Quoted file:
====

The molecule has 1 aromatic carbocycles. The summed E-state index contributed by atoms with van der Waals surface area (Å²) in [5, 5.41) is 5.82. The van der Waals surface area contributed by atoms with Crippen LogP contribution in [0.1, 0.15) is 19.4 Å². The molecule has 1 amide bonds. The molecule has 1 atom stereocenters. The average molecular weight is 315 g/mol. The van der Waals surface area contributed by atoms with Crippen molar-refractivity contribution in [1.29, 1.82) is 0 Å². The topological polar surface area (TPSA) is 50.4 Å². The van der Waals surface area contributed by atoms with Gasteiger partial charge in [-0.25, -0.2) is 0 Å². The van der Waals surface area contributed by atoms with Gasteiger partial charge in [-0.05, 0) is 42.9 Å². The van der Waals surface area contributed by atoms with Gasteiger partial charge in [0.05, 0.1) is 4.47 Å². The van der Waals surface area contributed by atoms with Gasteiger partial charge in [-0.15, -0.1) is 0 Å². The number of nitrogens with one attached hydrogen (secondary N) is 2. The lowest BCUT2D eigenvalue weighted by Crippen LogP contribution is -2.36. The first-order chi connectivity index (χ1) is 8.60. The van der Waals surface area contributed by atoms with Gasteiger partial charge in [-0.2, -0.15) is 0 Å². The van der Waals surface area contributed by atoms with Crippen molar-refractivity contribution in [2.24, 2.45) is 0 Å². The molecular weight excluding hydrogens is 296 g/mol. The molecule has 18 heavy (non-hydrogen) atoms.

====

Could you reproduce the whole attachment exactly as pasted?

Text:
The molecule has 1 aromatic carbocycles. The summed E-state index contributed by atoms with van der Waals surface area (Å²) in [5, 5.41) is 5.82. The van der Waals surface area contributed by atoms with Crippen LogP contribution in [0.1, 0.15) is 19.4 Å². The molecule has 1 amide bonds. The molecule has 1 atom stereocenters. The average molecular weight is 315 g/mol. The van der Waals surface area contributed by atoms with Crippen molar-refractivity contribution in [1.29, 1.82) is 0 Å². The topological polar surface area (TPSA) is 50.4 Å². The van der Waals surface area contributed by atoms with Gasteiger partial charge in [-0.25, -0.2) is 0 Å². The van der Waals surface area contributed by atoms with Gasteiger partial charge in [-0.05, 0) is 42.9 Å². The van der Waals surface area contributed by atoms with Gasteiger partial charge in [0.05, 0.1) is 4.47 Å². The van der Waals surface area contributed by atoms with Gasteiger partial charge in [-0.15, -0.1) is 0 Å². The number of nitrogens with one attached hydrogen (secondary N) is 2. The lowest BCUT2D eigenvalue weighted by Crippen LogP contribution is -2.36. The first-order chi connectivity index (χ1) is 8.60. The van der Waals surface area contributed by atoms with Gasteiger partial charge in [-0.2, -0.15) is 0 Å². The van der Waals surface area contributed by atoms with Crippen molar-refractivity contribution in [2.24, 2.45) is 0 Å². The molecular weight excluding hydrogens is 296 g/mol. The molecule has 18 heavy (non-hydrogen) atoms.